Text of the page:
Ray Dalio

Listed among the top 100 wealthiest people, Ray Dalio outlined the philosophy behind his highly successful investment firm Bridgewater.

Rose Lincoln/Harvard Staff Photographer

Work & Economy

A business success based on openness

4 min read

Ray Dalio explains unorthodox principles that guide his investment firm

Few people are more qualified to dispense business philosophy in Cambridge than investor and hedge-fund manager Ray Dalio, a Harvard Business School (HBS) graduate and one of the 100 richest people in the world.

Last fall he published “Principles,” a book that outlines the philosophies behind his work at Bridgewater Associates, the investment management firm he started in 1975 after earning his M.B.A. Addressing a standing-room-only audience at Harvard Kennedy School Wednesday evening, he discussed “Pursuing Truth in the Global Economy” with a longtime friend and intellectual sparring partner, Lawrence H. Summers, the Charles W. Eliot University Professor, Frank and Denie Weil Director of the Mossavar-Rahmani Center for Business and Government, and Harvard president emeritus.

Summers introduced Dalio as “an American success story,” one of whose first paying jobs was a golf caddy. (He once carried clubs for Richard Nixon, who didn’t impress him on the links.) Summers said that Dalio had already become a successful trader before coming to Harvard — making his first purchase of Northeast Airlines stock at age 12. “I only bought that stock because it was the only company I could find that was selling for less than $5 a share, so I thought I’d get more money if it went up. Dumb, isn’t it?” Dalio said. Still, Northeast’s value tripled, and that gave Dalio his first modest success. “From then on, Ray was hooked,” Summers said.

Ray Dalio (right) was introduced by Harvard Professor Lawrence H. Summers, who described him as “an American success story.”

Rose Lincoln/Harvard Staff Photographer

Lawrence Summers and Ray Dalio

But much of the discussion was less about economics and more about the principles guiding Dalio’s practices. Bridgewater, he said, runs as an “idea meritocracy” where opinions are carefully vetted so that the best ones rise to the top.

“What I mean by that is three things,” Dalio said. “First, you have to put your honest thoughts on the table for everyone to see — if you’re really feeling that an idea isn’t the smartest, are you really able to say it that way? Second, any disagreement needs to be thoughtful: Can you understand that what’s in your head is only a small portion of what you need to know? And third, you need to have protocols for getting past your disagreements. That’s what I’ve built the culture on, knowing peoples’ weaknesses as well as their strengths.”

Bridgewater’s employees are ranked on their believability, a system, he said, that quantifies the kinds of value judgments people tend to make. “There are two yous in everybody: the intelligent, thoughtful you, and the emotional you. Intellectually, you would always want to know what your weaknesses are, but emotionally it could be a challenge. What made Bridgewater successful was our ability to have that kind of thoughtful disagreement. That’s the culture in a nutshell.”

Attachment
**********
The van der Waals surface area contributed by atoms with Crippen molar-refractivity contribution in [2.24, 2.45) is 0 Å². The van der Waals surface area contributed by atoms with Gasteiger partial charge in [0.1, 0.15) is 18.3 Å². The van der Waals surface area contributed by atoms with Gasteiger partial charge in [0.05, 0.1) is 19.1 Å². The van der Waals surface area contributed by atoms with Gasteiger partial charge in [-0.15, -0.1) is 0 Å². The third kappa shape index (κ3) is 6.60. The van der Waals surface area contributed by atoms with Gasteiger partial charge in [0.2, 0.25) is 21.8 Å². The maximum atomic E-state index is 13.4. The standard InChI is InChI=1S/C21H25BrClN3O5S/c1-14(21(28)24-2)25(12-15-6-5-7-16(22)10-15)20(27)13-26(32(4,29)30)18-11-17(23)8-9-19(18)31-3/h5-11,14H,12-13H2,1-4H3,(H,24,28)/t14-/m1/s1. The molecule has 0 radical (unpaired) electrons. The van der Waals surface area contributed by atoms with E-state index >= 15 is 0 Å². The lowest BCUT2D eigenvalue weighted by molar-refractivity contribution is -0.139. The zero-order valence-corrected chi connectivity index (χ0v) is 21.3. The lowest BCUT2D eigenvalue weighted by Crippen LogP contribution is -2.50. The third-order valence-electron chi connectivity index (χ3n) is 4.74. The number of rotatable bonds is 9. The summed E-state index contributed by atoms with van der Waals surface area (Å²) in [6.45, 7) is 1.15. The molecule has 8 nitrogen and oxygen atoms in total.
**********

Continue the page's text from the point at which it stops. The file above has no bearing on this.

In one of the hour’s livelier exchanges, Summers tried to prod Dalio, one of Time magazine’s 100 most influential people in the world and one Bloomberg’s 100 wealthiest, to get emotional on the topic of President Trump.

“No president seems less committed to the rationality of debate than the current one,” Summers said. “Nobody seems further away from what you passionately stand for. But it is hard to get you to say anything critical about him.”

Dalio maintained his analytical stance, saying that anyone in a position of power — whether it’s Summers at Harvard or Trump in the White House — needs to take his or her own responsibility to be judged and criticized.

“The basic problem is that we don’t go above ourselves to say what is good behavior and what is bad behavior,” he said. “That’s what President Trump should do.”

Can a little ambiguity be more useful? Summers asked. He referenced President Richard Nixon’s opening visit to China, when the two countries agreed on a diplomatic document over the disputed issue of Taiwan. “The essence of that agreement was that the words were interpreted differently in English and Chinese. We believed we’d made our deal, they believed they’d made their deal, and both sides shook hands.”

Does that mean there are times when it’s advantageous to keep things a little blurry?

“Nothing is 100 percent,” Dalio replied. “Clarity is the desirable thing. But sometimes a little ambiguity might facilitate a discussion that allows us to move forward.”

And with that he turned to his interviewer, saying, “That’s the Larry Summers principle, and it’s one that I would buy into.”